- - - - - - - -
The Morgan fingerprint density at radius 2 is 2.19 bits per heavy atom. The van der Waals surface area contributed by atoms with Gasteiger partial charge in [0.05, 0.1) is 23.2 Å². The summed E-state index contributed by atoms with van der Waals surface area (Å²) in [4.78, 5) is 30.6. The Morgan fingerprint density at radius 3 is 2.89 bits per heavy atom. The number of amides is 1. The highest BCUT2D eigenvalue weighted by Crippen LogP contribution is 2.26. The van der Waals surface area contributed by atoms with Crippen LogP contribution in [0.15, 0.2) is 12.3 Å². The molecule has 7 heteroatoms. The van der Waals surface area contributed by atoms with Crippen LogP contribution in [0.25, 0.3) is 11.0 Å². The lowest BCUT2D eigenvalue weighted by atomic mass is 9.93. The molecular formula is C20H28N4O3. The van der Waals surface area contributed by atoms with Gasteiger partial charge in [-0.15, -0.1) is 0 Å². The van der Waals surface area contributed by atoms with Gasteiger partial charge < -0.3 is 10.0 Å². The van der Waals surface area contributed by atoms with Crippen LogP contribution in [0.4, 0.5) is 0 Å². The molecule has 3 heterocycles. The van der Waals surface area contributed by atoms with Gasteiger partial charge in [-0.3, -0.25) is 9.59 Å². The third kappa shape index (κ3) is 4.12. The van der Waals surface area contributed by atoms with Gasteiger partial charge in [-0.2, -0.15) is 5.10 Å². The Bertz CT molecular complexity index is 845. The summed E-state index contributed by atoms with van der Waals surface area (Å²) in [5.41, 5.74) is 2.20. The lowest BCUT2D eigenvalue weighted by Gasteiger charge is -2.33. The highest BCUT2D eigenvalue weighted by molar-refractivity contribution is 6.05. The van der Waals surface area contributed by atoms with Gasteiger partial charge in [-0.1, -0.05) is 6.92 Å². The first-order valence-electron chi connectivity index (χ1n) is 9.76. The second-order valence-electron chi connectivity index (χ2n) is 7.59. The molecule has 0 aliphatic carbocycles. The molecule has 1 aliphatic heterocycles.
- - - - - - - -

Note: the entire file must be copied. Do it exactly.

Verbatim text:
The Morgan fingerprint density at radius 2 is 2.19 bits per heavy atom. The van der Waals surface area contributed by atoms with Gasteiger partial charge in [0.05, 0.1) is 23.2 Å². The summed E-state index contributed by atoms with van der Waals surface area (Å²) in [4.78, 5) is 30.6. The Morgan fingerprint density at radius 3 is 2.89 bits per heavy atom. The number of amides is 1. The highest BCUT2D eigenvalue weighted by Crippen LogP contribution is 2.26. The van der Waals surface area contributed by atoms with Crippen LogP contribution in [0.15, 0.2) is 12.3 Å². The molecule has 7 heteroatoms. The van der Waals surface area contributed by atoms with Crippen LogP contribution in [0.25, 0.3) is 11.0 Å². The lowest BCUT2D eigenvalue weighted by atomic mass is 9.93. The molecular formula is C20H28N4O3. The van der Waals surface area contributed by atoms with Gasteiger partial charge in [-0.15, -0.1) is 0 Å². The van der Waals surface area contributed by atoms with Gasteiger partial charge < -0.3 is 10.0 Å². The van der Waals surface area contributed by atoms with Crippen LogP contribution in [0.4, 0.5) is 0 Å². The molecule has 3 heterocycles. The van der Waals surface area contributed by atoms with Gasteiger partial charge in [-0.3, -0.25) is 9.59 Å². The third kappa shape index (κ3) is 4.12. The van der Waals surface area contributed by atoms with Gasteiger partial charge in [-0.2, -0.15) is 5.10 Å². The Bertz CT molecular complexity index is 845. The summed E-state index contributed by atoms with van der Waals surface area (Å²) in [5.41, 5.74) is 2.20. The lowest BCUT2D eigenvalue weighted by Gasteiger charge is -2.33. The highest BCUT2D eigenvalue weighted by molar-refractivity contribution is 6.05. The van der Waals surface area contributed by atoms with Gasteiger partial charge in [-0.1, -0.05) is 6.92 Å². The first-order valence-electron chi connectivity index (χ1n) is 9.76. The second-order valence-electron chi connectivity index (χ2n) is 7.59. The molecule has 0 aliphatic carbocycles. The molecule has 1 aliphatic heterocycles.